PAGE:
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The Red Hots Are Candy, but Too Many Make You Sick

Unlike the The Stocks Everybody Loves, these stocks cool off fast.
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Oh, man, does my partner rock. Not only does he nail Dell (DELL) in my absence, but he blows out of the Hewlett-Packardundefined perfectly and doesn't get sucked into the Applied Materials (AMAT) inferno. Sure, he boots the Tricon Global (YUM) too fast -- his kid doesn't like crispy popcorn-like pieces from KFC as much as mine do, I guess. Maybe he misses the eight easy Gatewayundefined points. Doesn't get Cyprus Minerals (CYM) either. Forgets to sell the Micron (MU) , too. And what's with the sale of the DRGs while that group was ramping, for that matter?

All in all, it was a great job. Those last five matters get mentioned only because I am a second-guessing scum sucker from way back.

But what


captured correctly, more than anything else that he did last week, was the angst of having to be long the



and the



. Forgive me for saying this, but I hate these stocks the way I hate anything I want a ton of but know I can't have. These stocks are cheesesteaks from Gino's. They are

Ben & Jerry's


hand-scooped double cones. They are a dozen

Krispy Kremes


They taste great. You can handle a couple of them. But if you have too many of them, you get sick to your stomach and puke them out.

The stock market, when it finds merchandise it loves, immediately prices it so high that only those with a charter to own massive growth at any cost can afford to own them. I tend to blame the go-go mutual fund families for this. They run so much money now that they can't just get long 25,000 Brocade and have it impact performance. They have to own 250,000 Brocade. To get that, they have to sweep the Street. Once the 250,000 shares are bought, the stock is so expensive anyway that you can't justify NOT buying any more.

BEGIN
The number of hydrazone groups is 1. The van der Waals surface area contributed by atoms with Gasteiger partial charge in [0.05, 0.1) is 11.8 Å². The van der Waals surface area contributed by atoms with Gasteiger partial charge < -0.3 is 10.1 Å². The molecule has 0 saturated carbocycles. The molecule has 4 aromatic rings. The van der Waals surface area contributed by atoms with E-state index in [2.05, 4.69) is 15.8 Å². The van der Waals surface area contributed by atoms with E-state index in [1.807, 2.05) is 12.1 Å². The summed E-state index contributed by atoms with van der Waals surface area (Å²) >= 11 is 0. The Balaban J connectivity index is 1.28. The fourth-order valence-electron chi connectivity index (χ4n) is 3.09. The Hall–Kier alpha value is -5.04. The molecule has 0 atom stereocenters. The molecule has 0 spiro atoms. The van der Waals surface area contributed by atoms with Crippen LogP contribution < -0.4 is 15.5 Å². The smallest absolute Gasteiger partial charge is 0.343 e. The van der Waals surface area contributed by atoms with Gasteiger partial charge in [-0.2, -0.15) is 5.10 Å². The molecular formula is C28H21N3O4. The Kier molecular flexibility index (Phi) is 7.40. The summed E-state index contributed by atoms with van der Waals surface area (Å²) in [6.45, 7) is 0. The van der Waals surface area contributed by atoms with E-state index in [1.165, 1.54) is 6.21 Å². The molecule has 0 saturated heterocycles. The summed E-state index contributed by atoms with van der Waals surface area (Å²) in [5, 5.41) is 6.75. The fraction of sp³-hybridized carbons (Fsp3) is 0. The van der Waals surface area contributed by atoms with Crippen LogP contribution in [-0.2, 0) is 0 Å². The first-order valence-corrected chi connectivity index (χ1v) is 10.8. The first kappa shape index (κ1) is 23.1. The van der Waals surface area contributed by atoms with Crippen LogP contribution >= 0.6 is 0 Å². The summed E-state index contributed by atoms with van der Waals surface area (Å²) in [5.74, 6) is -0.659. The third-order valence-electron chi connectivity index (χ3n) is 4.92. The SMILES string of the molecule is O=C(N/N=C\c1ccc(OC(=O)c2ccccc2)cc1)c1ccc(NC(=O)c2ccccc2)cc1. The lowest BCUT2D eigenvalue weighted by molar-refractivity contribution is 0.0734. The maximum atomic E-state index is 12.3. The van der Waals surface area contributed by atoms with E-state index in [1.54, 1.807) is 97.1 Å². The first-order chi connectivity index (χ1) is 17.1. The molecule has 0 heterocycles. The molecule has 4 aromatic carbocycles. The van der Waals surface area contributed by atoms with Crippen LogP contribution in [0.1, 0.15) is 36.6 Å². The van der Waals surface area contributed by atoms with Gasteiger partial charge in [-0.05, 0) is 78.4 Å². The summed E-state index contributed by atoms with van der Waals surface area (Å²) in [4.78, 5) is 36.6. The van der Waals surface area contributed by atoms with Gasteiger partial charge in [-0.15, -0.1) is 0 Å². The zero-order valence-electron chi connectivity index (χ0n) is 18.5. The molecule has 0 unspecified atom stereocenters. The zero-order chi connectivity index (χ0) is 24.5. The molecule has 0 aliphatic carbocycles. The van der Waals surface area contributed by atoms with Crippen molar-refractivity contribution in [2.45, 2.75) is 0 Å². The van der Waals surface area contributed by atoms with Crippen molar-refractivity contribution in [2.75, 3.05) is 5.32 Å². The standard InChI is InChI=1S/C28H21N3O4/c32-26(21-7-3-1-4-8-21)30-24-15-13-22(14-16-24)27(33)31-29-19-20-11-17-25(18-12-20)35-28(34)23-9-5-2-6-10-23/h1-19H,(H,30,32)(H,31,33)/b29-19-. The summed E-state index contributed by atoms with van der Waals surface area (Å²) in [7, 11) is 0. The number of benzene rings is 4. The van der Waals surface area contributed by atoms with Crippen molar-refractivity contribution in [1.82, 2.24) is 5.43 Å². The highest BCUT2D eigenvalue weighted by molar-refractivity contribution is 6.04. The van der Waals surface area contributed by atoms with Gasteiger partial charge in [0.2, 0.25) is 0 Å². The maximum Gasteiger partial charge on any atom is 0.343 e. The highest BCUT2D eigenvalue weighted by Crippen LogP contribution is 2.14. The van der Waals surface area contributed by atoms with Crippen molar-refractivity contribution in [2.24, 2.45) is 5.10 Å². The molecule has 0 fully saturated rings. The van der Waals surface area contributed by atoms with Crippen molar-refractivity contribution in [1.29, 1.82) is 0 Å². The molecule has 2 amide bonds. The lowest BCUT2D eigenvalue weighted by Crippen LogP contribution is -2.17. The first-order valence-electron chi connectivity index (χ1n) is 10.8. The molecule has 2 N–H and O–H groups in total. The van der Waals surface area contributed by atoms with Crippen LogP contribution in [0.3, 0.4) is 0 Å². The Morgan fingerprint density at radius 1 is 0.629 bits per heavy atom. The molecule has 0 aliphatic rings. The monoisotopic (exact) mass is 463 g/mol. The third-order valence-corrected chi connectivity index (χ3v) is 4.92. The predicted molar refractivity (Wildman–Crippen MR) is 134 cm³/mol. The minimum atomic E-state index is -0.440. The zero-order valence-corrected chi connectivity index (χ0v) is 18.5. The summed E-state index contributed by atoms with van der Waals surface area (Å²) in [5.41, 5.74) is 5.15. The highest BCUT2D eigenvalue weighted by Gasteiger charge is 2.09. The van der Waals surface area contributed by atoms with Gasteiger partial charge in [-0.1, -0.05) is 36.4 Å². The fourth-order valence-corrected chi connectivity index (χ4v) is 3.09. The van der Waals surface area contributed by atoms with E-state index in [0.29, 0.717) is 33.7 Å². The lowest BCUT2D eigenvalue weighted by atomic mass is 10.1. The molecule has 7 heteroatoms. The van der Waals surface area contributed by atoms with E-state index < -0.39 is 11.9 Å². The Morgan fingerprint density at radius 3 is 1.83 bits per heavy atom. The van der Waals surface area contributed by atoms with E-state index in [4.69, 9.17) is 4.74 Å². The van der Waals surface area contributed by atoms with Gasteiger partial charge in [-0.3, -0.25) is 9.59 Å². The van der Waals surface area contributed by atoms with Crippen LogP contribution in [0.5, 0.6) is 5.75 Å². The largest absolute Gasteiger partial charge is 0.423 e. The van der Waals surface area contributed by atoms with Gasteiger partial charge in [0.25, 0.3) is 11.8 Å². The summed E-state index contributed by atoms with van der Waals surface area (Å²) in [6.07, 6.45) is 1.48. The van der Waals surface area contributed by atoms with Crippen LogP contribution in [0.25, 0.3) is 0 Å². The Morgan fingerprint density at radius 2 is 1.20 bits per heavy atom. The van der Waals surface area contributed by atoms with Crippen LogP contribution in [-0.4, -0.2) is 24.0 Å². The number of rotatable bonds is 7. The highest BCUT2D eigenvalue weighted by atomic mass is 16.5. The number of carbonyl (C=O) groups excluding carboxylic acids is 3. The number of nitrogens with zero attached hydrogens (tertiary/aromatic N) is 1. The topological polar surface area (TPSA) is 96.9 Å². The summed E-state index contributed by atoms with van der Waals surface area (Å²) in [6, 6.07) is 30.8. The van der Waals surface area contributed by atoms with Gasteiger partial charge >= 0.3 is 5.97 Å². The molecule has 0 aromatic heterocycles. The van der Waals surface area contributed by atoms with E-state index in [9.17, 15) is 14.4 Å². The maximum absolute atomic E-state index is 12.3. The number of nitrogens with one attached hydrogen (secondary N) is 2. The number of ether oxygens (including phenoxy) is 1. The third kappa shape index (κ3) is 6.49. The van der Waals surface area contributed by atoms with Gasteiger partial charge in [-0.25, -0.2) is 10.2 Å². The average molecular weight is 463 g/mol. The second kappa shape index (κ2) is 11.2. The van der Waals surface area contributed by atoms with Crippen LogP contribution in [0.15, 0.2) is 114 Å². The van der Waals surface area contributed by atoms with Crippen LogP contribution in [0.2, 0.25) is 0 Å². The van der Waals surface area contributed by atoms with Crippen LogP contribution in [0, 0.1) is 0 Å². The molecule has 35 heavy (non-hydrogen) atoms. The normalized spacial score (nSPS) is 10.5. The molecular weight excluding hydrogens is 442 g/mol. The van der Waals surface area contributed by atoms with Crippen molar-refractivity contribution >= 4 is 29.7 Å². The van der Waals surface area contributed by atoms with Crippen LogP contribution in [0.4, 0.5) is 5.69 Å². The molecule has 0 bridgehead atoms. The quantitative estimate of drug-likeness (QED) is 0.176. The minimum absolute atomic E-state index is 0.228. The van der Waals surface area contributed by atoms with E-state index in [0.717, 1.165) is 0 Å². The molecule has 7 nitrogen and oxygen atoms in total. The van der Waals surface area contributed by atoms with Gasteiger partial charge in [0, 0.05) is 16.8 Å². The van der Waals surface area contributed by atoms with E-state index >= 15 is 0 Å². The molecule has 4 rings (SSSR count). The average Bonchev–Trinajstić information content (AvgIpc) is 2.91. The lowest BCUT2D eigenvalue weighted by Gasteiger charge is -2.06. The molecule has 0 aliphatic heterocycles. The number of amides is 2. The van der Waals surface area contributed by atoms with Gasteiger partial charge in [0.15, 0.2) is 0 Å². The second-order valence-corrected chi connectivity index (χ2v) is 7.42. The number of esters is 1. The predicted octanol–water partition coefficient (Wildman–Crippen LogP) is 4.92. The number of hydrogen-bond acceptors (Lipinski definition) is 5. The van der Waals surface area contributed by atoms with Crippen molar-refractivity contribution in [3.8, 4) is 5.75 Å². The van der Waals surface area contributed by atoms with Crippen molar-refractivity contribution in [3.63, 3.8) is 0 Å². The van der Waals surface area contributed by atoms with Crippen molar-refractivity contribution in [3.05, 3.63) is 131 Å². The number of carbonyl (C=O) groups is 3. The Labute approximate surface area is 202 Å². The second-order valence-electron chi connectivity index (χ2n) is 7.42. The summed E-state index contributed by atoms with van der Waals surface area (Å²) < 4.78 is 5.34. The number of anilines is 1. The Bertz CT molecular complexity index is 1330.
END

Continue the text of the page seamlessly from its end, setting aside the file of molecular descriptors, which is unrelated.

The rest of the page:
In other words, if you paid $100 for Brocade, which is absurd by any measure, what the heck is the difference if you pay $200, or $300 for that matter? Market cap no longer means anything, nor does price-to-earnings multiple. They are all off the charts. Which means that any marginal dollar you take in as a mutual fund manager can go to buying more Brocade because, what the heck, it is so high already that the perpetual mutual fund owner obviously doesn't give a darn about price.

What Jeff feels but didn't say is that guys like us think that the Brocades of the world now are simply notches on the way to a couple of mutual funds attempts to get to 40% or 50% years, or even higher.

Look at it like this. If you have no discipline, lots of money and a good marketing department to continue to ensure that you have more money, you can build a portfolio of Brocade, Redback,

Red Hat


, and a couple of other hot ones and literally keep them in the air until year-end. In fact, a half dozen funds may be doing just that. If they make it to year-end with these stocks, they will be on the cover of


magazine, be on


and, heck, get written about in